As a point of reference, the government’s reporting suggests that under criminal wiretap orders, about 30 percent of intercepted communications contain incriminating content. Since “minimization” of innocent communications is necessarily imperfect, and since even the most hardened criminals presumably spend most of their time conversing about more mundane matters, the number of targets engaged in at least some incriminating communication is clearly far higher. That’s what one would expect when evidence establishing “probable cause” must justify surveillance — and Bush officials have claimed the NSA program’s targeting met the same standards. The evidence suggests otherwise.

I’m happy to grant that we should accept a somewhat lower “hit rate” when interception is geared toward protecting the nation from major terror attacks. But if the requirement that searches be “reasonable” is not to be rendered completely vacuous or totally severed from even a diluted standard of “probable cause,” then there must be some substantive test of whether such highly intrusive techniques are actually in service of that vital state interest. It cannot possibly be enough to simply observe that the president has uttered the magical incantation “War on Terror.” And it cannot possibly be enough that a program involving interception of the private conversations of thousands or tens of thousands of U.S. persons “may have contributed” to a handful of successful investigations. The question is closer with respect to post-FISAAA programs of interception, which are at least subject to some modicum of independent oversight, but unless we have gotten vastly better at sifting the guilty from the innocent, grave constitutional doubts should remain.

‘Perfect Citizen’: Congress’ Perfect Failure

Reliable national security reporter Siobhan Gorman at the Wall Street Journal has broken a story about an Internet surveillance program called “Perfect Citizen” to be managed by the National Security Agency.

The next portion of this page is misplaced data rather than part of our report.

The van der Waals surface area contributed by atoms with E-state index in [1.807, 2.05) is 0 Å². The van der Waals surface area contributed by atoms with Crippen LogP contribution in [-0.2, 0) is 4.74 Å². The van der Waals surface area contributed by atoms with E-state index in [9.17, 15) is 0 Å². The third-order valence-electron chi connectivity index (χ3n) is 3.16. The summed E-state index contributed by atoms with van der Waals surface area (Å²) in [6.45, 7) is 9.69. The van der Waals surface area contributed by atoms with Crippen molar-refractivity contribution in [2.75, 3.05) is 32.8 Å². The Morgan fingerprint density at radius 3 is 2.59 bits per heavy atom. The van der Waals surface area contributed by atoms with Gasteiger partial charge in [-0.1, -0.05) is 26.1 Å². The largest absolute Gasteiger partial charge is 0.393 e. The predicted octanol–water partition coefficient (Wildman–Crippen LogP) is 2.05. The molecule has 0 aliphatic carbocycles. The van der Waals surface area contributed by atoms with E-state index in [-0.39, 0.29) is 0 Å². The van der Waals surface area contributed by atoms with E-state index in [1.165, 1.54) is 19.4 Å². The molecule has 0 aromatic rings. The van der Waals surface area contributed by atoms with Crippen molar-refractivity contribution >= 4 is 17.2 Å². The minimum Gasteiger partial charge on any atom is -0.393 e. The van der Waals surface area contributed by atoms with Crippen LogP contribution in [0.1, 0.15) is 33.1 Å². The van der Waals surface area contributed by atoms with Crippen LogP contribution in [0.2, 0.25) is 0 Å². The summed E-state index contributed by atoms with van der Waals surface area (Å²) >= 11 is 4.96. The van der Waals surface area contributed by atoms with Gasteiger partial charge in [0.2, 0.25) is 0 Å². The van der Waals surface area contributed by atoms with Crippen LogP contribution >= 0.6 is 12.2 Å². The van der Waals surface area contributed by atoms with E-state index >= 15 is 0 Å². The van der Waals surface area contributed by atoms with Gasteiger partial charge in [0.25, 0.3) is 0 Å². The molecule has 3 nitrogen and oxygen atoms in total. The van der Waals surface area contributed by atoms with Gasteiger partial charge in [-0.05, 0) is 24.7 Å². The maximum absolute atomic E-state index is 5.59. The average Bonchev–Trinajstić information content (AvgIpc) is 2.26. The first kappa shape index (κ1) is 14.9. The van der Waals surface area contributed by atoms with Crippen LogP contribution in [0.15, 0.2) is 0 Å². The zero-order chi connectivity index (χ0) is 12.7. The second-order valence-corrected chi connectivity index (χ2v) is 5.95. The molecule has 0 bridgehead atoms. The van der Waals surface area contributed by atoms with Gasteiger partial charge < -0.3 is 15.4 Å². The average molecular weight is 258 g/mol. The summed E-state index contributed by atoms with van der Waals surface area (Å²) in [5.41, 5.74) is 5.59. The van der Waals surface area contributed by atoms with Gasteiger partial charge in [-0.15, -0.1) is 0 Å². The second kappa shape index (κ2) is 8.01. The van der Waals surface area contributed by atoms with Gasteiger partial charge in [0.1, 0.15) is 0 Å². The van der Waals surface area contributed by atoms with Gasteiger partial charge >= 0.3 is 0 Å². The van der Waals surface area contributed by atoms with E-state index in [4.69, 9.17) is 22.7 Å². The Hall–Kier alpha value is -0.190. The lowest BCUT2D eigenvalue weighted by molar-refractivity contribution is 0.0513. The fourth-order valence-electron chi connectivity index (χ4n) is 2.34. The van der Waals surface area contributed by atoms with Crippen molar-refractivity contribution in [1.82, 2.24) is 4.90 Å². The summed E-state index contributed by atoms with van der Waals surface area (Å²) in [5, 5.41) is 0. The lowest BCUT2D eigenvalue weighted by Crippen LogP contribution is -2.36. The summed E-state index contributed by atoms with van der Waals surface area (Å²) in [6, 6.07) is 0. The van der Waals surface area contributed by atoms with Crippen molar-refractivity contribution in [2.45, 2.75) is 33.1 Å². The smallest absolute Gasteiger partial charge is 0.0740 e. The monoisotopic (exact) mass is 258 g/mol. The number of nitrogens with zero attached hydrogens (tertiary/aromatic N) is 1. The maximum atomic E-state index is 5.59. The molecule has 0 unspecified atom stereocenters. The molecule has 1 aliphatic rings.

Reading about it is frustrating, and for me blame quickly settles on Congress. Our legislature is utterly supine before the national security bureaucracy, which exaggerates cybersecurity threats and consistently uses the secrecy trump card to defy oversight.

If there is to be a federal government role in securing the Internet from cyberattacks, there is no good reason why its main components should not be publicly known and openly debated. Small parts, like threat signatures and such—the unique characteristics of new attacks—might be appropriately kept secret, but no favor is done to any potential attackers by revealing that there is a system for detecting their activities.

A cybersecurity effort that is not tested by public oversight will be weaker than ones that are scrutinized by private-sector experts, academics, security vendors, and watchdog groups.

Benign intentions do not control future results, and governmental surveillance of the Internet for “cybersecurity” purposes may warp over time to surveillance for ideological and political purposes.

These abstract criticisms of “Project Citizen” are all that publicly available information allows. Far better would come from me and others more qualified if Congress were to do its job.

Congress owes it to us, the United States’ true citizens, to have public hearings on “Perfect Citizen.” Congress should reject broad assertions of secrecy so that the whole body politic can participate in securing our country from all threats.

Congressional and public oversight—searching oversight that tests assumptions and asks hard questions—would strengthen any government cybersecurity effort we find warranted. It would also ameliorate the threat of such programs to our civil liberties, democratic processes, and privacy.